What were the steps that led to where you are now?
Dawn: I think my retail background helped tremendously; buying fragrances trained my nose, which has been a huge asset. My husband has really encouraged me to take risks and having a great business partner to share the load and worries has really kept me forward thinking.
Mary: Steps and people along the wine journey!
1970 – A young Minnesota girl got her first whiff of fermentation! My father and Uncle Tony made home wine with California Concord grapes. Old press in the basement, barrel in the cold food cellar, God awful wine! But I loved the smell of both the barrel and the fermentation!
1980 – Moved to Minneapolis and had my first wines, Lambrusco and Blue Nun, a step up from my fatherâ€™s hooch!
1988 – Happy trails to San Francisco with two suitcases and my red bicycle to continue singing. I joined the restaurant revolution and never looked back. Zuni became my family and my school of life, love, food, and wine. I owe my life to that time, place, and people; I am who I am today because of those days. Oh, the stories!
1997 – Chicago bound. I made a road trip move with my husband, Great Dane, and two cats. I worked at Spruce with the great wine guru, mentor, and friend Brian Duncan. He opened doors to a very male and old school wine world, so different than San Francisco!! But without him, I would not have gotten anywhere. At the time, there were just a handful of women in the industry; itâ€™s crazy thinking about that now. But the greatest gift Brian ever gave me was the wisdom to, â€œStay true to yourself, and think outside the box.â€ He was never one to follow the crowd or the old rules. Brian showed me that being passionate about the wine does not mean you have to be pompous!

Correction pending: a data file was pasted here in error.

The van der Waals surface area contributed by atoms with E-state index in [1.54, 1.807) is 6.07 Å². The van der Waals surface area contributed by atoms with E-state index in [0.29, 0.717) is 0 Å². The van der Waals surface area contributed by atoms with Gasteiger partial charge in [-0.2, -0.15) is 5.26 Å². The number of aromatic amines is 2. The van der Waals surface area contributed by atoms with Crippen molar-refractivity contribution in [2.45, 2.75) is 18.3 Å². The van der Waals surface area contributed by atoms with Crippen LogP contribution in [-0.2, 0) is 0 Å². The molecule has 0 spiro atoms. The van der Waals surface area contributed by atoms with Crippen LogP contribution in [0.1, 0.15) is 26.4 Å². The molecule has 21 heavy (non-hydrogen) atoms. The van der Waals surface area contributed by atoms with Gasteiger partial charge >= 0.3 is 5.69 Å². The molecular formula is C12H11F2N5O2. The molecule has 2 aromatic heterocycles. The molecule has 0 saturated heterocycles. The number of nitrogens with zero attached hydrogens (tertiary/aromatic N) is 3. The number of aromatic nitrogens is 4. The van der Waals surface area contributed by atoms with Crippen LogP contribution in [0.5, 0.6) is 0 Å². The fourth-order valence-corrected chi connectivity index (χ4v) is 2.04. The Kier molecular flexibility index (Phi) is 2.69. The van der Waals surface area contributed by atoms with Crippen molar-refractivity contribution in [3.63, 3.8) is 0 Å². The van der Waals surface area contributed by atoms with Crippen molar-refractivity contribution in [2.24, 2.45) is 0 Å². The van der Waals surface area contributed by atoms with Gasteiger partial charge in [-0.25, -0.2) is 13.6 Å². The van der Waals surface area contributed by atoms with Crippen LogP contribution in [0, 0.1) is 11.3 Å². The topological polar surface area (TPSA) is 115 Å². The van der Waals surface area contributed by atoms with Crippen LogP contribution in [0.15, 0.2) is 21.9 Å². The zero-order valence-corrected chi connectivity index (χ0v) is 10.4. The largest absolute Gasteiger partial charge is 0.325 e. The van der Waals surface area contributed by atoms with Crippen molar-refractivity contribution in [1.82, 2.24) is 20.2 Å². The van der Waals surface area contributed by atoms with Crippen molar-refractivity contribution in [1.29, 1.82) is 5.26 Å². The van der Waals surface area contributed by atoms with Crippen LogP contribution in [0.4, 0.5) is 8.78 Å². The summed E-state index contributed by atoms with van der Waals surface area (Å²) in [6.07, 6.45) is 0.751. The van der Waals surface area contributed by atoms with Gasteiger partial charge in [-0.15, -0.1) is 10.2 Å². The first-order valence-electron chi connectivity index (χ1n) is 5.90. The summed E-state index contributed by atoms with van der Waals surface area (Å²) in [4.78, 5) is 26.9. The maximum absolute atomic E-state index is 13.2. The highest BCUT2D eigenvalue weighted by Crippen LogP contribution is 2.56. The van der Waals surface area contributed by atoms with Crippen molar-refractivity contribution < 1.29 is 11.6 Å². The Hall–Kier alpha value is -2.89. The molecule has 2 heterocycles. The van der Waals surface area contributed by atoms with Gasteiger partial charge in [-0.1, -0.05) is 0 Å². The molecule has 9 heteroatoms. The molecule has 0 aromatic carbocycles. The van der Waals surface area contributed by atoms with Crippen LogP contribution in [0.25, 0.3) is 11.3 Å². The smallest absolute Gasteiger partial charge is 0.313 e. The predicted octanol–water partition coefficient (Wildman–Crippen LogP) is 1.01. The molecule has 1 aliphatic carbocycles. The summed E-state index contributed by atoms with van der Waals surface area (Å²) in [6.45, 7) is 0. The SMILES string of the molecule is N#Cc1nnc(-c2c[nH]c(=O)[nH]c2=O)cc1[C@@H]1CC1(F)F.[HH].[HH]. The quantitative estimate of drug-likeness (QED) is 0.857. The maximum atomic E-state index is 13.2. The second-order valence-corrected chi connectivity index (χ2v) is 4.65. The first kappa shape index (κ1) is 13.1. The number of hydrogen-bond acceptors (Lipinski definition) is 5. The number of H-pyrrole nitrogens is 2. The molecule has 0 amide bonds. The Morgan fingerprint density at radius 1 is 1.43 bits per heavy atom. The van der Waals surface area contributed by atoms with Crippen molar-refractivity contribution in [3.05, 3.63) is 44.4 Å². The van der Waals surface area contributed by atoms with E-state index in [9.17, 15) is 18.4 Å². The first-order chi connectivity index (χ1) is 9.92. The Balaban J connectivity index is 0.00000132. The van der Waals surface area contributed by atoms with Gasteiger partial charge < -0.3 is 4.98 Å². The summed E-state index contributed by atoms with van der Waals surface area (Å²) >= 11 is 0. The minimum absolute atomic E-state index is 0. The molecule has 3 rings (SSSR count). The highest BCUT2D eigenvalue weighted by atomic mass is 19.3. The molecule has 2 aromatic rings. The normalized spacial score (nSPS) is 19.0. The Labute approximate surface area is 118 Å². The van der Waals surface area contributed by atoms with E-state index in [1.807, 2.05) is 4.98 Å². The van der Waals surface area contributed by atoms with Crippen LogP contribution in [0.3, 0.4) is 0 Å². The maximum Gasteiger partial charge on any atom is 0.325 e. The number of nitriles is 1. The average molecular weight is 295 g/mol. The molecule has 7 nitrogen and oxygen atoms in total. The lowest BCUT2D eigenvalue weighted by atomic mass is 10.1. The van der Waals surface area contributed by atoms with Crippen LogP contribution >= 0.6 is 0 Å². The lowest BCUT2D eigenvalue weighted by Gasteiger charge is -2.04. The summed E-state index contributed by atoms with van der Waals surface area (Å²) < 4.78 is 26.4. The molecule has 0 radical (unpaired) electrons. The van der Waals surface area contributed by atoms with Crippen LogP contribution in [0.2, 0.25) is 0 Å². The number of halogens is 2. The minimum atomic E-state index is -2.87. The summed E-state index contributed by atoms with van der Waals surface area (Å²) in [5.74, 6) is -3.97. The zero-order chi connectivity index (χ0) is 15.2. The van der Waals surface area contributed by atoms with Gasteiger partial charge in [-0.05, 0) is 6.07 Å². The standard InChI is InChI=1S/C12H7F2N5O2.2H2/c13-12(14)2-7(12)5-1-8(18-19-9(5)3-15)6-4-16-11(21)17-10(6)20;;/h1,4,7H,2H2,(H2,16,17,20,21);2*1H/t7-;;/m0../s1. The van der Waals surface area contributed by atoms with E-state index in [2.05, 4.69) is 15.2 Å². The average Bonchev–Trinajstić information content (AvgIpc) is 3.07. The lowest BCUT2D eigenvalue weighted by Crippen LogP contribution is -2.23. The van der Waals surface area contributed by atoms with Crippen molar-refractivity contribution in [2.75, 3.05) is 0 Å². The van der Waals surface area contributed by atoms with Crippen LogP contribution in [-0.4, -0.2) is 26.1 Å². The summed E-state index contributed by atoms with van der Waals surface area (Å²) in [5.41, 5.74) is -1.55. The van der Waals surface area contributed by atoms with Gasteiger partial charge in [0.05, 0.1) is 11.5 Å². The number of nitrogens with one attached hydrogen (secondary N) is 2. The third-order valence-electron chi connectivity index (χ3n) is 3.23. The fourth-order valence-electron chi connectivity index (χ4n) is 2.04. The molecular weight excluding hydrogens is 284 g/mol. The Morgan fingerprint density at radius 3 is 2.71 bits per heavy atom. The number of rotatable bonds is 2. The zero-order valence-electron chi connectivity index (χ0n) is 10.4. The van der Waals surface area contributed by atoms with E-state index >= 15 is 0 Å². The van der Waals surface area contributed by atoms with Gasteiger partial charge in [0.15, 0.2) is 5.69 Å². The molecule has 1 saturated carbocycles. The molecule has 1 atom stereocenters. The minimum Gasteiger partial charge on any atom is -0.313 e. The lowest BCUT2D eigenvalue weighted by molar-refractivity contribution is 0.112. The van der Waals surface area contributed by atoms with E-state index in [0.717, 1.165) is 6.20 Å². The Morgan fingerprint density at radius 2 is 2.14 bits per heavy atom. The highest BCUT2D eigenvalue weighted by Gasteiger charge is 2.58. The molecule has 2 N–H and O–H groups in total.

2000 – Moved to Walla Wallaâ€¦first crush, first baby, first big scores, first major life heartache changing moment. My late husband, Devin Derby, and I created a brand that today is one of Washingtonâ€™s most prestigious brands, Spring Valley Vineyard. Back then we were making decisions with our heart and soul. I remember the exact moments when we came up with the undeniable labels and blends of Uriah, Nina Lee, Muleskinner, and Derby. We believed that our life experiences and family history were truly in each bottling. I will never forget those four years that we shared together creating those wines. But life is not always kind and, in 2004, we lost Devin to a sudden and tragic car accident. Life was no longer the fairytale, winery dream life.